As to why this has come to the forefront, I think it is because we have no global definition of what we mean and what we try to achieve when we talk about being inclusive. Ultimately, you want to achieve belonging. But this report has also made it very clear that you can't focus on belonging alone, because fairness and participation are also very important elements. And these elements do not work unless there is psychological safety as the base, where people feel safe to participate and feel safe to act with fairness or ask for fairness. The connection isn't obvious, but it is there.

Can you share some of your plans to make psychological safety part of your strategy?

We have planned a whole year based on creating psychological safety. Some time back we did an internal study on the health and well-being of employees, and we saw that psychological safety is clearly a base for people's psychological well-being. When they feel they can talk to their supervisors about not feeling well, that makes a huge difference in terms of their well-being.

So we have started measuring, because I'm a big believer that what gets measured gets done. We have consulted with employees, and we have drawn on the work of Amy Edmondson, who is the guru when it comes to psychological safety. She has developed questions for measuring psychological safety and we will include those questions in our next pulse survey, employee survey, which will allow us to also look at psychological safety on a team level and see which teams need intervention. We also plan to gamify some exercises to help teams better understand psychological safety.

And we are currently working with all our leadership teams and managers to familiarise them with what psychological safety means and how can they drive psychological safety. We gave Amy Edmonson's book on psychological safety, 'The Fearless Organization', to all of them as a Christmas gift.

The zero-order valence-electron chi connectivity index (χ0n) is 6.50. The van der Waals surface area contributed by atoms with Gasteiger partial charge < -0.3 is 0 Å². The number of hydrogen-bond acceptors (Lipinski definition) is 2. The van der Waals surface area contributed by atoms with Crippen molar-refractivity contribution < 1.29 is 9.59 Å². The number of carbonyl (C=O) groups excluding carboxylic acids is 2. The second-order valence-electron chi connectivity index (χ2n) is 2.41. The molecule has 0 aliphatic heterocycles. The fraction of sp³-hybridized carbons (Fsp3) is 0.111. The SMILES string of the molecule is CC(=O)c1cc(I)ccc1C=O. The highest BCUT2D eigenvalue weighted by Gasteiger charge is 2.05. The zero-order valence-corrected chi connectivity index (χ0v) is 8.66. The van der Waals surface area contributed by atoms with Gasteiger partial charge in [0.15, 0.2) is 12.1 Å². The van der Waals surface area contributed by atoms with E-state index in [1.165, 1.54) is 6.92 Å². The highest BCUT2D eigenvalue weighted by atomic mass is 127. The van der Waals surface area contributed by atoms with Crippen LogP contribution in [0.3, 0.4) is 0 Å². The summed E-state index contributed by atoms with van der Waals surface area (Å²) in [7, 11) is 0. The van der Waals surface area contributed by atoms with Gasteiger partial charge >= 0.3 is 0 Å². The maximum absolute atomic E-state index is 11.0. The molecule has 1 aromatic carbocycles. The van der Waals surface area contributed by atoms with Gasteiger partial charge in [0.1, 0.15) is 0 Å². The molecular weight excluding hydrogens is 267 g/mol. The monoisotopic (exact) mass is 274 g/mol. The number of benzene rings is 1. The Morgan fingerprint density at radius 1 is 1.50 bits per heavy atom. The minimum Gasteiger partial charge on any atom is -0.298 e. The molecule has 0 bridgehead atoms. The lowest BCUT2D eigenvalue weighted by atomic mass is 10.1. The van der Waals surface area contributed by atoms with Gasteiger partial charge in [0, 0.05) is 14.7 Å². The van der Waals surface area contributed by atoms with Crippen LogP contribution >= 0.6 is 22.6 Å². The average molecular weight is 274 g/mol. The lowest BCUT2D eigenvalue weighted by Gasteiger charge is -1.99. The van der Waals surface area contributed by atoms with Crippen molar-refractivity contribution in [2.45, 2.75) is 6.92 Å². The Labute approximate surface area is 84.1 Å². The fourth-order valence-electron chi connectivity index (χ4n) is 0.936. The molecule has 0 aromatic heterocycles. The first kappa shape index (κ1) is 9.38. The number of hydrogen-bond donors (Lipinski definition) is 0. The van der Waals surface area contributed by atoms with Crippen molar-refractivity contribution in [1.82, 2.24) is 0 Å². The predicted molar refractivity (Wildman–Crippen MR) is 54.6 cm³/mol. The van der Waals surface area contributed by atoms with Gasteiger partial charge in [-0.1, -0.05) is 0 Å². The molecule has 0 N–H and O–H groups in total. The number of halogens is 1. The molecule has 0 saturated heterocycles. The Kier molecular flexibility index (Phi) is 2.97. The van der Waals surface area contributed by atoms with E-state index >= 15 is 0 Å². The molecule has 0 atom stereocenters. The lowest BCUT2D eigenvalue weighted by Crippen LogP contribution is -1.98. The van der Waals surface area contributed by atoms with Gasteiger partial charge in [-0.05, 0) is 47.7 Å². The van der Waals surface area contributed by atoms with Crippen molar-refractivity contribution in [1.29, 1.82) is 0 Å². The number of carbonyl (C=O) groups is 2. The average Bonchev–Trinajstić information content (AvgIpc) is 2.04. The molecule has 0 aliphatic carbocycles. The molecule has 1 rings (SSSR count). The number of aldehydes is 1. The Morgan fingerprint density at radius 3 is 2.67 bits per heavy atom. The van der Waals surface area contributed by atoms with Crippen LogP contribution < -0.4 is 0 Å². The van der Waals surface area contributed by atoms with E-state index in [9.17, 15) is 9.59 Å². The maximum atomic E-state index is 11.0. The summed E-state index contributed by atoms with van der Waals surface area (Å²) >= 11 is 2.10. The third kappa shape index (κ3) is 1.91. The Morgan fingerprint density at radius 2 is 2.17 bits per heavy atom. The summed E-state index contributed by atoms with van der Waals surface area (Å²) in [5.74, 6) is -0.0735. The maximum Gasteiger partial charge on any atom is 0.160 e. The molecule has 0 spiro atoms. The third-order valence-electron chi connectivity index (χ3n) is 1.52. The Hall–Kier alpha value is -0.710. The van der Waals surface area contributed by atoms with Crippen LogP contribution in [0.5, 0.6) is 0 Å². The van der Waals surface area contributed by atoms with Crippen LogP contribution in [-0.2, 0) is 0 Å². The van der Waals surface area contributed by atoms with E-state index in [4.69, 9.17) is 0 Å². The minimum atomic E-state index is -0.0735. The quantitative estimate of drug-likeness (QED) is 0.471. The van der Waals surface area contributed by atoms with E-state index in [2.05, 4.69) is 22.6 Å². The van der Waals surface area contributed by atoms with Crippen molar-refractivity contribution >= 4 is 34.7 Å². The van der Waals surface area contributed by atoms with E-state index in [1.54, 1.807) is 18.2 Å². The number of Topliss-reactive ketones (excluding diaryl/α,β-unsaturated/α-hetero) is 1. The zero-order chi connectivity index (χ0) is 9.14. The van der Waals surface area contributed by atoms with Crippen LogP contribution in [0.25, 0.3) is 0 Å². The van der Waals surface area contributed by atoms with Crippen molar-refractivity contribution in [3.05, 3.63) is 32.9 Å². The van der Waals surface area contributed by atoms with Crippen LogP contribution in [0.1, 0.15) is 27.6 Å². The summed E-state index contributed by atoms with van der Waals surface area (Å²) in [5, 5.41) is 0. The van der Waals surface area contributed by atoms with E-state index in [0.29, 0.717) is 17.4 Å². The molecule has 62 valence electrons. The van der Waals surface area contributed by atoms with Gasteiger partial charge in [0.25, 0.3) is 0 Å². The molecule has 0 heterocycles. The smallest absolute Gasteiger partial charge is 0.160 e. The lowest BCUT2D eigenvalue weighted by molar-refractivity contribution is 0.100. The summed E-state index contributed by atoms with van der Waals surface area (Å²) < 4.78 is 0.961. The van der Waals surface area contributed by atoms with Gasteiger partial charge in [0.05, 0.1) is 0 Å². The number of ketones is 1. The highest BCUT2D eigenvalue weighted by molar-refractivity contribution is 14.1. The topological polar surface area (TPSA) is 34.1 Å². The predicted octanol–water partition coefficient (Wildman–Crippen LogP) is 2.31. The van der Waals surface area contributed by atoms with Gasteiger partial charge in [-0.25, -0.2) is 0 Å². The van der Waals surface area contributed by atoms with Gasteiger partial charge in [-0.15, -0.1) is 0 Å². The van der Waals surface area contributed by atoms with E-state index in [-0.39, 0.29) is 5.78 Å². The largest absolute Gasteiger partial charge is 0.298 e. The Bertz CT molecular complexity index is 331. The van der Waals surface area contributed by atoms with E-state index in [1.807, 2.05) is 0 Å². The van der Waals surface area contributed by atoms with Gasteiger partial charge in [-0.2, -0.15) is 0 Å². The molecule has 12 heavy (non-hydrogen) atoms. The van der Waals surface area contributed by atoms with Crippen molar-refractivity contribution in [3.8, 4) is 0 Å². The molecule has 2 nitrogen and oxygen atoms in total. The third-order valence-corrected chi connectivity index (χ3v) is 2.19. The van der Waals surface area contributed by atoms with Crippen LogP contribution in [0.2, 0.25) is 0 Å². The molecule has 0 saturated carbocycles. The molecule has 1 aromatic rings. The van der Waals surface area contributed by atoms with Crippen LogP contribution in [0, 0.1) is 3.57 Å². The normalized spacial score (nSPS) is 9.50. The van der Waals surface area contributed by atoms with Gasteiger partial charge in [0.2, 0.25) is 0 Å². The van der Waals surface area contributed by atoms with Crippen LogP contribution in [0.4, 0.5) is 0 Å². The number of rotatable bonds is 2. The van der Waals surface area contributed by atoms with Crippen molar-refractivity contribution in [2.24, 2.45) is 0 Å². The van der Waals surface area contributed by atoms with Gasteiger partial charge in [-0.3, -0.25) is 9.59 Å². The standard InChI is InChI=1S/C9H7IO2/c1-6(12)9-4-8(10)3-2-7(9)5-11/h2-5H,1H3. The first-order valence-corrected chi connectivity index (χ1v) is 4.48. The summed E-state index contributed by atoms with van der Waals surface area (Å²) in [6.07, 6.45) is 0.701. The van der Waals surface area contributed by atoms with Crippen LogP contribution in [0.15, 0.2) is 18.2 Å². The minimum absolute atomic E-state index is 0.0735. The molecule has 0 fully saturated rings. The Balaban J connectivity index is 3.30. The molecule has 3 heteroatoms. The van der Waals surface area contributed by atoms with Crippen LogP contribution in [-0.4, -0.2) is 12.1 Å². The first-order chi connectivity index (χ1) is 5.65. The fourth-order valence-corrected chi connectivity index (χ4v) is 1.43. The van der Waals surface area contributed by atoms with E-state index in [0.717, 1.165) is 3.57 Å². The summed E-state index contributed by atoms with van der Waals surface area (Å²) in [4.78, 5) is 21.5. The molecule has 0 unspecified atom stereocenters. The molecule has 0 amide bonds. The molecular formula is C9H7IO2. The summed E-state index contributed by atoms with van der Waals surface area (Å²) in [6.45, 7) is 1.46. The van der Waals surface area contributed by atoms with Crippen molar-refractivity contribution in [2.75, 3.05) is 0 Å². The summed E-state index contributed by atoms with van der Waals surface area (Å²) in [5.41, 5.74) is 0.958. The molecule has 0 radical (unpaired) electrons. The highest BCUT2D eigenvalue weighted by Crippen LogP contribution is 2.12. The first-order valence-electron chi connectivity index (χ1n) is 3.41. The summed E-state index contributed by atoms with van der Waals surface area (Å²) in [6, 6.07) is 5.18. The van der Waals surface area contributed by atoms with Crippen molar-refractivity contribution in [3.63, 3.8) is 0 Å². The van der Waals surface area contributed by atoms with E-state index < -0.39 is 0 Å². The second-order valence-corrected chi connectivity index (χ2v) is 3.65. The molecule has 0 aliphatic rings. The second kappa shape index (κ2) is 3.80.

Tell us more about getting leadership buy-in for this change of strategy.

The interesting thing about psychological safety is that it's very easy to get people to buy into it. So every employee understands immediately why psychological safety is important for them, that they can express themselves and talk about their struggles and their fears. Which is a big element of psychological safety, that you're allowed to talk about failures and see them as a way to learn rather than a disaster. And at the same time, it's also easy for our senior managers to understand and buy in, because the role which it plays in driving innovation is so obvious – you have to allow for mistakes and you have to allow for people to try something and then figure out if it doesn't work, and you have to allow for people to come up with ideas which might be only half-baked at the beginning, but which really lead to innovation.

There has been research showing that psychological safety is the top differentiating factor between highly effective teams and less effective teams, and that is a super convincing argument for senior managers:

Psychological safety is not only good for employees, but it's actually good for the business.

So we have arrived at this win-win situation, where we are embedding psychological safety in our strategic goals for the company.

One last question, you've mentioned previously that PMI, over the last one year, was able to dramatically increase the number of women in leadership. Can you tell us a little bit about how to achieve this?

The starting point is to convince leaders to let the hiring process take more time than they would usually want. If you have a candidate list that has little or no women, you need to encourage the leaders to wait for more female candidates to show up. Because in certain areas, especially more technology oriented areas, it's much more difficult to even get female candidates. And if you don't start with a diverse slate of candidates, you'll never be able to hire a woman.

The next thing is to increase the visibility of female talents internally, so that when it comes to promotion and succession for senior roles, those female talents are top of mind. We've launched a female leadership programme and one element is that at the end of the programme, women give a presentation about themselves to an audience which includes senior leaders. That gives them visibility and in this way we have increased sponsorships of senior leaders for for women.

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Topics: Diversity, Wellbeing, #BreaktheBias, #HRCommunity